Increased awareness of the impact of consumption on the environment is leading to a transformation of the fashion industry. The Swedish Fashion Council is running a number of initiatives to help brands stay creative and competitive in the changing business environment.

“The fashion industry is going through a transformation,” confirms Jennie Rosén, CEO of the Swedish Fashion Council. “As one of the biggest and most creative industries, the world of fashion shows a desire to secure a healthy and sustainable future. We need to stay up to date and adapt to these new demands in order to remain at the forefront.”

Established in 1979, the Swedish Fashion Council aims to promote, educate and innovate within the Swedish fashion industry to remain competitive and sustainable across all areas. The council runs and participates in research projects, education programmes and platforms to nurture international relations, and supports promising talent through a number of projects.

Swedish Fashion Talents

One such programme is Swedish Fashion Talents, introduced in 2005 to find and promote new fashion brands. It functions as a hub for creators and innovators, and the council provides business advice, access to national and international networks, and platforms to help brands define their vision and perform successfully on the global market. In 2020, the programme will relaunch with a stronger focus on sustainable business and brand development.

The Swedish Fashion Council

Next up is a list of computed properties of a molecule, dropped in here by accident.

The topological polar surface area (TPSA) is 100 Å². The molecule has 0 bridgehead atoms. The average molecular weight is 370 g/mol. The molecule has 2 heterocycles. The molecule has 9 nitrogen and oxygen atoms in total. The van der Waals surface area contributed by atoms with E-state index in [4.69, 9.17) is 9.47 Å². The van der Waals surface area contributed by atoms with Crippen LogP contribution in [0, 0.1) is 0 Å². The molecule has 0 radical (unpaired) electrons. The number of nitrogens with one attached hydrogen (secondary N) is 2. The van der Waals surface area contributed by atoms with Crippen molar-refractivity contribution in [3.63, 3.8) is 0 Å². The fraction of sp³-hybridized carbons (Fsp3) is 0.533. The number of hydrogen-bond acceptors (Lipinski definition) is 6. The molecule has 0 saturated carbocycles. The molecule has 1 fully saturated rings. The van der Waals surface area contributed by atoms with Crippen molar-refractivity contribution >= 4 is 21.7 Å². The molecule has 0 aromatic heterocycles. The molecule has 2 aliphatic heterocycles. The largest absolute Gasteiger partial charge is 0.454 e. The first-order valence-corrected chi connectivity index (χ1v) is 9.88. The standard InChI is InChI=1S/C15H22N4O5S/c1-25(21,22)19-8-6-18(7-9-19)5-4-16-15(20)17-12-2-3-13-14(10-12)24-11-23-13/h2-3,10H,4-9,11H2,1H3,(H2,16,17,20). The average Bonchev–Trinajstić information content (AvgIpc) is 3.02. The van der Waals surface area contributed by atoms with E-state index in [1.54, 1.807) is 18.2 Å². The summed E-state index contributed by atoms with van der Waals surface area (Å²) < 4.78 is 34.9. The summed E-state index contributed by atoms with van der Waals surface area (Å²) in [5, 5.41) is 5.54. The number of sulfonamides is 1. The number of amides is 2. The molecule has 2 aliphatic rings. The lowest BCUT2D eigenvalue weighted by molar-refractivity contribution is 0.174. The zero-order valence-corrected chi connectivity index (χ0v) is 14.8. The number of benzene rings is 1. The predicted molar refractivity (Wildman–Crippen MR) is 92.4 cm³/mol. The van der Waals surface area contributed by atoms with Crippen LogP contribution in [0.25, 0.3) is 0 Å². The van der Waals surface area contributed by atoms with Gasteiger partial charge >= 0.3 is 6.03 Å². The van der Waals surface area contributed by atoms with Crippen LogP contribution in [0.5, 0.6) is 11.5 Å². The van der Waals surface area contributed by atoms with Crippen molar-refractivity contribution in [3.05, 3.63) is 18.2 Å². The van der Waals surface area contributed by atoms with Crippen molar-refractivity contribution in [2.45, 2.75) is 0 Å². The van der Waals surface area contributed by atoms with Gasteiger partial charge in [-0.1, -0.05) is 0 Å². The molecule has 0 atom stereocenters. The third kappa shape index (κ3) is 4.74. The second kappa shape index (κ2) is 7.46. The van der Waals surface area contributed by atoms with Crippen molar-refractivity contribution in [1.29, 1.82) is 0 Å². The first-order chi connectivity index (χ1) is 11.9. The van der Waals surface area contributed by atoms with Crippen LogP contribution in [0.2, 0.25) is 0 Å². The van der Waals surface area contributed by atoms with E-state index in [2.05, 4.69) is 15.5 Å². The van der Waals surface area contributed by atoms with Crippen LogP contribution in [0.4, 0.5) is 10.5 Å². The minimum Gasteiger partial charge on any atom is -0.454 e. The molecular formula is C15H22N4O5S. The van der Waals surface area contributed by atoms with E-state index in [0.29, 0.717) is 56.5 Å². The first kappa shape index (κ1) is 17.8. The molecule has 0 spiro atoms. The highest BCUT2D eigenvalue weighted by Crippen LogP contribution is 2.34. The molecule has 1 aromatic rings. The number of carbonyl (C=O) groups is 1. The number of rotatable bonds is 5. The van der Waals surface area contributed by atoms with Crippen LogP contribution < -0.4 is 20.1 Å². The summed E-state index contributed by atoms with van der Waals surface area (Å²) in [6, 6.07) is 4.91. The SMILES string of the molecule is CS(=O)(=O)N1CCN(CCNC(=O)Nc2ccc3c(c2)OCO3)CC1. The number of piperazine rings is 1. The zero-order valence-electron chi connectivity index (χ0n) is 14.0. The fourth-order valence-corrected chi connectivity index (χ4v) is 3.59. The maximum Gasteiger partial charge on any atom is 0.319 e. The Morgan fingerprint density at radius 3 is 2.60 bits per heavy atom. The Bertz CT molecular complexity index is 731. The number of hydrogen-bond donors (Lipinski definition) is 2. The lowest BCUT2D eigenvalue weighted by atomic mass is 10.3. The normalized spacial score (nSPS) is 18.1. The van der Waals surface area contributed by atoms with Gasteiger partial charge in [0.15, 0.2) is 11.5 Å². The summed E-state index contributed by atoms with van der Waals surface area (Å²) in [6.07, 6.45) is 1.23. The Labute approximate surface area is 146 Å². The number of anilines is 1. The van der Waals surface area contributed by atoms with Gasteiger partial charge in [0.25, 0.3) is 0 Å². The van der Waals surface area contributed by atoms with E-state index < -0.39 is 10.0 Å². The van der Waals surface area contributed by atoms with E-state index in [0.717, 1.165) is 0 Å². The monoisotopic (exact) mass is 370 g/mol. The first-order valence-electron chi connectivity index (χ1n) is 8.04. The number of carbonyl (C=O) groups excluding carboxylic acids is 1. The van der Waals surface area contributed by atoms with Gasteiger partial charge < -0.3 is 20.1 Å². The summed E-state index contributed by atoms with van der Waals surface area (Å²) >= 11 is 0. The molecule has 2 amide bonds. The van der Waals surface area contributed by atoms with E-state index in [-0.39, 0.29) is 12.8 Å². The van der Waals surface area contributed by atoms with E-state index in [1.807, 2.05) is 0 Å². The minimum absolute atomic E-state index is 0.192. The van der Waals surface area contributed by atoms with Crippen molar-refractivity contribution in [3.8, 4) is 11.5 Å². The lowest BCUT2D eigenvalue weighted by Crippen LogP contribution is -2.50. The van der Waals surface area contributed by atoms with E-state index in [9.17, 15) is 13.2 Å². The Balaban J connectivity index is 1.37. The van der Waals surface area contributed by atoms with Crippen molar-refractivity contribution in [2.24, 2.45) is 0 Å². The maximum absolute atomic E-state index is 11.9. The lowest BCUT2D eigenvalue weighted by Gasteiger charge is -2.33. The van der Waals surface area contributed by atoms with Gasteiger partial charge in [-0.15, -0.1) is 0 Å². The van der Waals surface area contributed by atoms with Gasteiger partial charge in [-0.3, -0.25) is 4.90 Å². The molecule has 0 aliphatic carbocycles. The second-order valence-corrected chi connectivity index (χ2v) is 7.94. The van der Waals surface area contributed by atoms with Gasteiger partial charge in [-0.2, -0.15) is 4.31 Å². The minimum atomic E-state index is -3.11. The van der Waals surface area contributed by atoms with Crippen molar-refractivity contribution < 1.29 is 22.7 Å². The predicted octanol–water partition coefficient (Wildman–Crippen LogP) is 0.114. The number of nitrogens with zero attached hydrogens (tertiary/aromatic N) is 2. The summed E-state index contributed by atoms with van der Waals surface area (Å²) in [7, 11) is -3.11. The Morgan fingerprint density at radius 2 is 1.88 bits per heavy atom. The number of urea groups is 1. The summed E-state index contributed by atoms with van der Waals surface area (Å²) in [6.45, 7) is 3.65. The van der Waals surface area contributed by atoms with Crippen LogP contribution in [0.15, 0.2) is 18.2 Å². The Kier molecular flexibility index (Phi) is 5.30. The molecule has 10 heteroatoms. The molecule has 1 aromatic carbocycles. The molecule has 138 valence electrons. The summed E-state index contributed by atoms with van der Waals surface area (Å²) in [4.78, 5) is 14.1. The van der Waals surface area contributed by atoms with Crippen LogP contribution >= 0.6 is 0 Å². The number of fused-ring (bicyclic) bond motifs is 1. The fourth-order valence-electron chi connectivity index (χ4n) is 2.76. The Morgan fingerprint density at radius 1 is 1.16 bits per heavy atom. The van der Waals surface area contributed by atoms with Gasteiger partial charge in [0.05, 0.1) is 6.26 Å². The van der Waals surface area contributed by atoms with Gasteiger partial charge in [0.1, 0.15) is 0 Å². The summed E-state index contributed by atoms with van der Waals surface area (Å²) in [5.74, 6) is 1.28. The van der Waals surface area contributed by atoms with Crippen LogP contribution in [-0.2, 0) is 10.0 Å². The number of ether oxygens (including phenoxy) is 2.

In 2017, RAVE REVIEW was selected for Swedish Fashion Talents. The brand was born from a firm belief that the textile industry needs to go through a makeover in order to survive, and its collections are made from existing materials, giving a unique, new expression. In 2020, RAVE REVIEW was presented as one of the finalists for the prominent LVMH Price, which awards young fashion designers around the world.

A new initiative this year is X-Forecast, which combines business insights and design insights. By filtering information streams and analysing and presenting them as a new tool kit, X-Forecast will help clients understand, choose and prioritise among trends and business systems from a Scandinavian perspective.

Another project is Textile & Fashion 2030, established by the University of Borås on behalf of the Swedish government. Through this five-year initiative, the Swedish Fashion Council contributes with sustainable solutions and business opportunities for the textile and fashion industry. Rosén concludes: “This project unites the industry and creates a dynamic, strong community to reduce the environmental impact on a national as well as international level.”

The Swedish Fashion Council

www.swedishfashioncouncil.se

Instagram: @swedishfashioncouncil

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